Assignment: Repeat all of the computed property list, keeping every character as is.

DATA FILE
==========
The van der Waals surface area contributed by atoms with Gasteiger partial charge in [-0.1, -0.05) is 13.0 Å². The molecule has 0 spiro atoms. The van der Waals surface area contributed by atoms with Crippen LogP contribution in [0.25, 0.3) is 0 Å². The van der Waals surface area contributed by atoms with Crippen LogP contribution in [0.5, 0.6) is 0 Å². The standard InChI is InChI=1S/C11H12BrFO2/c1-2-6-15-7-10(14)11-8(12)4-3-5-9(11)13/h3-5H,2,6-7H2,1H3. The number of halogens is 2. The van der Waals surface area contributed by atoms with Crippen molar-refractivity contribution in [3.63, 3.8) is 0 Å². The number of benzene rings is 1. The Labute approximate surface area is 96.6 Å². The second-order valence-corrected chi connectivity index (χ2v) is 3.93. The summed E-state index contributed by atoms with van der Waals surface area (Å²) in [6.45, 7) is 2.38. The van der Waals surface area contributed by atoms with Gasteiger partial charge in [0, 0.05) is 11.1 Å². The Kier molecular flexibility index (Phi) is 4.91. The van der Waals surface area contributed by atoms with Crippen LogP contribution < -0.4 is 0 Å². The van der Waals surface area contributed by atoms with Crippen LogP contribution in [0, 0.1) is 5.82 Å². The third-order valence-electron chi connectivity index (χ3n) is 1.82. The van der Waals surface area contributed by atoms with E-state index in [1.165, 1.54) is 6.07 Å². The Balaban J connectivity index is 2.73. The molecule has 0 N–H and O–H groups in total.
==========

The van der Waals surface area contributed by atoms with Gasteiger partial charge in [-0.1, -0.05) is 13.0 Å². The molecule has 0 spiro atoms. The van der Waals surface area contributed by atoms with Crippen LogP contribution in [0.25, 0.3) is 0 Å². The van der Waals surface area contributed by atoms with Crippen LogP contribution in [0.5, 0.6) is 0 Å². The standard InChI is InChI=1S/C11H12BrFO2/c1-2-6-15-7-10(14)11-8(12)4-3-5-9(11)13/h3-5H,2,6-7H2,1H3. The number of halogens is 2. The van der Waals surface area contributed by atoms with Crippen molar-refractivity contribution in [3.63, 3.8) is 0 Å². The number of benzene rings is 1. The Labute approximate surface area is 96.6 Å². The second-order valence-corrected chi connectivity index (χ2v) is 3.93. The summed E-state index contributed by atoms with van der Waals surface area (Å²) in [6.45, 7) is 2.38. The van der Waals surface area contributed by atoms with Gasteiger partial charge in [0, 0.05) is 11.1 Å². The Kier molecular flexibility index (Phi) is 4.91. The van der Waals surface area contributed by atoms with Crippen LogP contribution < -0.4 is 0 Å². The van der Waals surface area contributed by atoms with Crippen LogP contribution in [0, 0.1) is 5.82 Å². The third-order valence-electron chi connectivity index (χ3n) is 1.82. The van der Waals surface area contributed by atoms with E-state index in [1.165, 1.54) is 6.07 Å². The Balaban J connectivity index is 2.73. The molecule has 0 N–H and O–H groups in total.